The fact that you and Lotte were able to be together. Often later on in the conversation, I get into the fact of why For Love and Music is called For Love and Music. It’s because I moved to LA for love and for music. You have a similar story so you’re a perfect guest for this show. You perfectly cover both bases.
Except I moved from a great weather to the hideousness.
You’ve got a lot of history. Beautiful architecture now and you’ve got the Royal family.
I got to meet Prince Charles, so that was good.
Tell us about that. How exciting.
It connects back to Australia. People remember the hideous bush fires in late 2019, early 2020. In mid-March 2020 before lockdown, there was an event at the Mayor of London’s mansion for raising money for the bush fires. There was a lot of London elites there and the guest of honor was Prince Charles. I got to sing The Prayer and Music of the Night to Prince Charles and then sitting on a table with him. He said, “It was marvelous.” He was so lovely, sweet, generous with his time and so inquisitive. He’s curious about my life. I want to know about his life but he wants to know about Lotte and my life.
I’ve always thought that he comes across as a special human being. He’s done such a great job and he’s sometimes was given a bit of a hard time, but he’s so lovely. That must have been a special moment for you.
You’ve seen The Crown, haven’t you?
Do you know that episode with Charles?Sometimes, there are people that you meet and click with. Click To Tweet
It’s the third season where it’s a whole episode around Charles.
Where he can’t be with Camilla or he’s sent to Gordonstoun?
He was sent to a university in Wales.
That one where he was sent to learn Welsh.
It’s not identical to how things went. He’s had a rough time in the public and the media. Honestly, he’s so lovely and his values for the things I connect with. He’s so strong on climate change, gay marriage, and all sorts of things that I too am very strong on. He has such a deep love for Australia. I feel like what’s not to love about that guy and then meeting him. They say don’t meet your heroes, but he was one that was like, “It’s definitely worth it for me.”
You’re very lucky and I’m sure that memory will last with you forever and ever.
That happened before COVID and then we all went into crazy lockdown and life changed somewhat. How’s your lockdown experience been? The West End is shut. What have you been up to?
The West End shut is sappy, awful, and terrible. I miss live theater, not just as a singer-actor but as a patron too. I missed that being an outlet of somebody to go do, what that art form, what plays and musicals offer me personally, the escapism, the inspiration just watching great art and great people deliver great art. Society misses that too. It’s tragic what happened with the arts, the live performance space during COVID globally. I miss performing for a crowd. I’ve done a lot of online stuff. We worked together to come up with a great concept, which was the Self-Isolation Instagram Live World Tour. That was super cool. A little 15 to 20-minute shows traveling to countries that I love, Italy, France, Spain, States. I went back home to Australia. Where else did I go? Scotland, Ireland, England. I went to Paris and France so those were global thirteen dates. It was an extensive tour.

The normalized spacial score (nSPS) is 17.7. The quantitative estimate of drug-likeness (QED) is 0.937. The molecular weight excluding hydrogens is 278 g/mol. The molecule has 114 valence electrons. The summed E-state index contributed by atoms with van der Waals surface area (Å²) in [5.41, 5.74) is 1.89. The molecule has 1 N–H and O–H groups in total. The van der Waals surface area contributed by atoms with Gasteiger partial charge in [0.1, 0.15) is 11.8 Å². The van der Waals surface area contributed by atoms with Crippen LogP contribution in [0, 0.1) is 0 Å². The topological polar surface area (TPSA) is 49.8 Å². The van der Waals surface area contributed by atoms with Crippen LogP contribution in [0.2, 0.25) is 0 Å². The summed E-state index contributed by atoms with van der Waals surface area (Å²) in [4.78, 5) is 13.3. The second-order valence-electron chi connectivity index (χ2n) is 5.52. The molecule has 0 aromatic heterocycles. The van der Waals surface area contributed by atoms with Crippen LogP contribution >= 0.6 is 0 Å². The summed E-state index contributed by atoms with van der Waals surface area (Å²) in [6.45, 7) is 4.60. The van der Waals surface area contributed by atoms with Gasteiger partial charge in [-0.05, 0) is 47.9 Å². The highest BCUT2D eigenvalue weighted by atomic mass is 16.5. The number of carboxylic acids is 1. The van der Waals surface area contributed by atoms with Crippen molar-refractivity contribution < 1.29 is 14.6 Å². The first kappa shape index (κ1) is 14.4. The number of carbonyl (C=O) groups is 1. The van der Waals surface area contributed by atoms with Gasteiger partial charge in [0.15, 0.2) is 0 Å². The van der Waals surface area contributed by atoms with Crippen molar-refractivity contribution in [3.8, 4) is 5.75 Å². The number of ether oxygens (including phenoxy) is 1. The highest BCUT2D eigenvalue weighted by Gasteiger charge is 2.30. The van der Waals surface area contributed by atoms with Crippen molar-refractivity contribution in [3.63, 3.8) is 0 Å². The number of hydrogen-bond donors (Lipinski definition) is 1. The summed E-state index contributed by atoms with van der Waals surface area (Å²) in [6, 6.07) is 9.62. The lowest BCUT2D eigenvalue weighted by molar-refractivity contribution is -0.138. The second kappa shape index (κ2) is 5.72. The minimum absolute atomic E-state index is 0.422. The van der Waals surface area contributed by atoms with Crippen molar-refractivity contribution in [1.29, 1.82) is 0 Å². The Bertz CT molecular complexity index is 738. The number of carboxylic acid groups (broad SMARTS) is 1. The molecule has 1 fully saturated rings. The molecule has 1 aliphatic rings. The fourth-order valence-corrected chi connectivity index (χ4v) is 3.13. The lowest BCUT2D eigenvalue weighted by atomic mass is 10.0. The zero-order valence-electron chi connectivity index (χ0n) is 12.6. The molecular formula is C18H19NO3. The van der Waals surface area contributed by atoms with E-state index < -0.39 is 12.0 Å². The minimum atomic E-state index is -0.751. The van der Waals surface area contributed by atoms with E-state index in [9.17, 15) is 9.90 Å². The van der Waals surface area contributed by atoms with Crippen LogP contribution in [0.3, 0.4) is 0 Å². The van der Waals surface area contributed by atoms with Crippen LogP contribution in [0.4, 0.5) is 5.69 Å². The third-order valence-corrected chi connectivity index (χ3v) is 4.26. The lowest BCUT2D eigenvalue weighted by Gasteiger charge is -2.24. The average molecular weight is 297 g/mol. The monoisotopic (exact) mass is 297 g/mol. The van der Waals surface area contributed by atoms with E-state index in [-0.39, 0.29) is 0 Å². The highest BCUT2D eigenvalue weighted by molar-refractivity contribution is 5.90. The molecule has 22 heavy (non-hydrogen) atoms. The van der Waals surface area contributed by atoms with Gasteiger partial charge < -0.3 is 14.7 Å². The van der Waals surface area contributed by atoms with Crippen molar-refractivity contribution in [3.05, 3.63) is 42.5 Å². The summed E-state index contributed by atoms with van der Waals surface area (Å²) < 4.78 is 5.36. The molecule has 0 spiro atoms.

What I loved in particular is that every time you move city, Lotte had found you another Airbnb that looked so alike the one before.
It was a running gag. It was a dad joke. Why does it look alike? We’ve come back to London and it looks identical to the one that we’re in now.
A little bit of secret information for those of you reading who aren’t aware, but I’m fortunate enough to be Josh’s manager, which is why I’m already privy to a lot of this information that we’re now sharing with the world. I thought I’d explain that in case you wonder how I know certain things.
The best manager going around. We had words about that to the effect. You don’t even manage Lotte and we both love you. Every time I get off the phone from you, she goes, “She’s amazing.” That was a fun thing to do. It was a time when people needed it. It was when the first wave of the pandemic hit the States, Australia, UK, and close mates were suffering because of the immediate close down in the arts. It was great to lift people’s spirits and everyone got on board. Everyone who I asked to join it, bar like one person, said, “Yes, I want to be a part of this.” It was lots of fun. I did a few other little things for charity and whatnot. All of this via Instagram, Zoom, or something to that effect. What else happened, Tara?
You’ve got some very exciting things going on that we can’t tell everyone about now but that doesn’t mean that we can’t talk about the fact that you were in the studio working with a fabulous producer called Steve Anderson. You weren’t in a studio, you’re doing it remotely, but tell us about your experience of working with Steve, having never met him, and creating amazing music for your top-secret project that the world will know soon.
Sometimes, there are people that you meet and click with. I feel like you’re one of those people. We met via Skype online for 30 minutes or so. The next minute, you’re in London. Your mom and yourself came to see Phantom and we connected immediately backstage. It evolved from there. I feel like Steve is similar. Having never met him, I feel such a strong connection to him. Steve is a genius. He’s worked with lots of great artists like Kylie and Westlife, to name a couple of megastars. I feel privileged that he’s working with me. I feel like our brains work very similar musically in the style of classical crossover. We want to achieve a similar thing and have a similar way of getting there.
How have you’ve been doing it then if you’ve been in your house and he’s been in his? How’s the creative process been working?